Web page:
Beyond the 'Bayesian blur' predictive processing and the nature of subjective experience

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Abstract

Recent work in cognitive and computational neuroscience depicts the brain as in some (perhaps merely approximate) sense implementing probabilistic inference. This suggests a puzzle. If the processing that enables perceptual experience involves representing or approximating probability distributions, why does experience itself appear univocal and determinate, apparently bearing no traces of those probabilistic roots? In this paper, I canvass a range of responses, including the denial of univocality and determinacy itself. I argue that there is reason to think that it is our conception of perception itself that is flawed. Once we see perception aright, as the slave of action, the puzzlement recedes. Perceptual determinacy reflects only the mundane fact that we are embodied, active, agents who must constantly engage the world they perceptually encounter.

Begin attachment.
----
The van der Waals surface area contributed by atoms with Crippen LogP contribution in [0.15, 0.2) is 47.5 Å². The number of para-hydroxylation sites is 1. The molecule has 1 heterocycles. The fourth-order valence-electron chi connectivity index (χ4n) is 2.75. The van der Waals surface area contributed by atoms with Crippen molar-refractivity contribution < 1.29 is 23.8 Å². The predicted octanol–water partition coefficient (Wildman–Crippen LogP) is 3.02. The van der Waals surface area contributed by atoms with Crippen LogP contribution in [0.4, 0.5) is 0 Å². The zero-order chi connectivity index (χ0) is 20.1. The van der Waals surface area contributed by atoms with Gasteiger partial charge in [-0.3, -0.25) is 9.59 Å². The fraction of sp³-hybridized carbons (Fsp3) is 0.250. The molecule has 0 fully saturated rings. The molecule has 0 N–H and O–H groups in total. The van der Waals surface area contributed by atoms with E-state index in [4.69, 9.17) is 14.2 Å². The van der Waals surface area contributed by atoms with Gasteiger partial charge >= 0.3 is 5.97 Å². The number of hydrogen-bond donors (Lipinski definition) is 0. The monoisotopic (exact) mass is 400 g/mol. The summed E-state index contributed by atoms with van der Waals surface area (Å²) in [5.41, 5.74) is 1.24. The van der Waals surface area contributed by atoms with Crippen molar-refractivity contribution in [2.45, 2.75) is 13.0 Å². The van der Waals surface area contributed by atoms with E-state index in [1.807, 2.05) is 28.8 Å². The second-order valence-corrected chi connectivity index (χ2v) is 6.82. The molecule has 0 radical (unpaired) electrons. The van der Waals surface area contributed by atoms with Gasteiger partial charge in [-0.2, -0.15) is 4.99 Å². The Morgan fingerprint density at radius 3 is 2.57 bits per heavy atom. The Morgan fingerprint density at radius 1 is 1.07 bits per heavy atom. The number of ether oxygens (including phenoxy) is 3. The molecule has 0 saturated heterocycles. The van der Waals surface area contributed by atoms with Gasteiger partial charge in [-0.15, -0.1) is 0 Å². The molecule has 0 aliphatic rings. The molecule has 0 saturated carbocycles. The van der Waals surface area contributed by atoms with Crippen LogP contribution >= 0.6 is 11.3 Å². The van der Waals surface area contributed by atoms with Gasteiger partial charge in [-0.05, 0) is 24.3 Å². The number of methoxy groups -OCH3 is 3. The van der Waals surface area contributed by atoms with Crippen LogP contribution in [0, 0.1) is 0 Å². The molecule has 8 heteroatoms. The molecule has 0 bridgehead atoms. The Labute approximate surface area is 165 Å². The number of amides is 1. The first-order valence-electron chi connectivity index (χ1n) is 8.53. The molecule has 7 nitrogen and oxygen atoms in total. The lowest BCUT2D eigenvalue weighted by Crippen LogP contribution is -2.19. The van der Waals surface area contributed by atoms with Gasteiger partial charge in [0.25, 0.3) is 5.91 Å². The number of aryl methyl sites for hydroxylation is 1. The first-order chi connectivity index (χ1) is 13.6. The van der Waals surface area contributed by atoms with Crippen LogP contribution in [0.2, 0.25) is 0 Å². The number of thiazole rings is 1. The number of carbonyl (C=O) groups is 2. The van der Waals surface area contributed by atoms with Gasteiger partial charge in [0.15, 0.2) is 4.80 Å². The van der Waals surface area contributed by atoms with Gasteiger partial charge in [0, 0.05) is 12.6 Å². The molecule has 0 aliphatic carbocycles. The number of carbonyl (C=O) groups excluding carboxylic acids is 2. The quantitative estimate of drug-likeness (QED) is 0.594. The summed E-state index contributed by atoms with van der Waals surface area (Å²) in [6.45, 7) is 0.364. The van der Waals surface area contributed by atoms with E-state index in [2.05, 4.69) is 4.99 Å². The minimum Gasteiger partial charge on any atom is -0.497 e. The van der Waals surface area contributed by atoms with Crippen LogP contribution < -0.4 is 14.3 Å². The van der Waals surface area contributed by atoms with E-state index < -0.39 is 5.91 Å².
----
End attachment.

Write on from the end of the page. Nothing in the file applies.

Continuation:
LanguageEnglish
Pages71-87
Number of pages17
JournalJournal of Consciousness Studies
Volume25
Issue number3-4
Publication statusPublished - 2018

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Bearings (structural)
neurophysiology
probability distribution
Probability distributions
Brain
Slaves
brain
slave
Processing
Subjective Experience

Cite this

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Beyond the 'Bayesian blur' predictive processing and the nature of subjective experience. / Clark, Andy.

In: Journal of Consciousness Studies, Vol. 25, No. 3-4, 2018, p. 71-87.

Research output: Contribution to journalArticleResearchpeer-review

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